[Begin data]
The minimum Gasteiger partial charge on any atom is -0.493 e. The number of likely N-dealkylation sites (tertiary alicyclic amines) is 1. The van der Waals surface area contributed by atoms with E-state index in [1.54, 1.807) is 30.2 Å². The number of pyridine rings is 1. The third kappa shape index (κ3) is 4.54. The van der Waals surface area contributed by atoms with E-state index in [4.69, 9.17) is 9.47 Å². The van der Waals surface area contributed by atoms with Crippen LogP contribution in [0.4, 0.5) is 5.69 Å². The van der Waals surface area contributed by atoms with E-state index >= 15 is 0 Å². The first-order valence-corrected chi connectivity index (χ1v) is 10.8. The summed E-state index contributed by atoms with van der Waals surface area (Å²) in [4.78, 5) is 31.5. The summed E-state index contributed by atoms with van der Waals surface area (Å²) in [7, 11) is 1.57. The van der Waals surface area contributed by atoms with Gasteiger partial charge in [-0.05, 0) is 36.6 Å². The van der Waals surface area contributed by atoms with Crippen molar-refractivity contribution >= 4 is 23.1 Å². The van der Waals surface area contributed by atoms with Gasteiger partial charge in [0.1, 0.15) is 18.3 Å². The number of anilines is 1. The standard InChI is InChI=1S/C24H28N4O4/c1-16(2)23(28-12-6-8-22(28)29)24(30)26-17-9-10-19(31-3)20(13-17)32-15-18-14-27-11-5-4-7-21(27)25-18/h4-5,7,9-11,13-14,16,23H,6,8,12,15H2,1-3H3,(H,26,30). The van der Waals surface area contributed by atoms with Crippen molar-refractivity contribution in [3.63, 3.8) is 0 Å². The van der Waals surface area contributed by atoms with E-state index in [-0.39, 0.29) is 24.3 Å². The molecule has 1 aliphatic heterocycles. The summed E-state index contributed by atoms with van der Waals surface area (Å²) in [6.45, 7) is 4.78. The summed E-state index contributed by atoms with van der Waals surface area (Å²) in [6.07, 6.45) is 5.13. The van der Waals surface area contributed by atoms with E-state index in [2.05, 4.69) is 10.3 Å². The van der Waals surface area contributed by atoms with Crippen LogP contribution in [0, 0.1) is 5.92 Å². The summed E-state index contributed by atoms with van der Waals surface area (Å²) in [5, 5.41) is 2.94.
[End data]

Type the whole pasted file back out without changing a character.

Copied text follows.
The minimum Gasteiger partial charge on any atom is -0.493 e. The number of likely N-dealkylation sites (tertiary alicyclic amines) is 1. The van der Waals surface area contributed by atoms with E-state index in [1.54, 1.807) is 30.2 Å². The number of pyridine rings is 1. The third kappa shape index (κ3) is 4.54. The van der Waals surface area contributed by atoms with E-state index in [4.69, 9.17) is 9.47 Å². The van der Waals surface area contributed by atoms with Crippen LogP contribution in [0.4, 0.5) is 5.69 Å². The van der Waals surface area contributed by atoms with E-state index >= 15 is 0 Å². The first-order valence-corrected chi connectivity index (χ1v) is 10.8. The summed E-state index contributed by atoms with van der Waals surface area (Å²) in [4.78, 5) is 31.5. The summed E-state index contributed by atoms with van der Waals surface area (Å²) in [7, 11) is 1.57. The van der Waals surface area contributed by atoms with Gasteiger partial charge in [-0.05, 0) is 36.6 Å². The van der Waals surface area contributed by atoms with Crippen molar-refractivity contribution >= 4 is 23.1 Å². The van der Waals surface area contributed by atoms with Gasteiger partial charge in [0.1, 0.15) is 18.3 Å². The number of anilines is 1. The standard InChI is InChI=1S/C24H28N4O4/c1-16(2)23(28-12-6-8-22(28)29)24(30)26-17-9-10-19(31-3)20(13-17)32-15-18-14-27-11-5-4-7-21(27)25-18/h4-5,7,9-11,13-14,16,23H,6,8,12,15H2,1-3H3,(H,26,30). The van der Waals surface area contributed by atoms with Crippen molar-refractivity contribution in [3.63, 3.8) is 0 Å². The van der Waals surface area contributed by atoms with E-state index in [-0.39, 0.29) is 24.3 Å². The molecule has 1 aliphatic heterocycles. The summed E-state index contributed by atoms with van der Waals surface area (Å²) in [6.45, 7) is 4.78. The summed E-state index contributed by atoms with van der Waals surface area (Å²) in [6.07, 6.45) is 5.13. The van der Waals surface area contributed by atoms with E-state index in [2.05, 4.69) is 10.3 Å². The van der Waals surface area contributed by atoms with Crippen LogP contribution in [0, 0.1) is 5.92 Å². The summed E-state index contributed by atoms with van der Waals surface area (Å²) in [5, 5.41) is 2.94.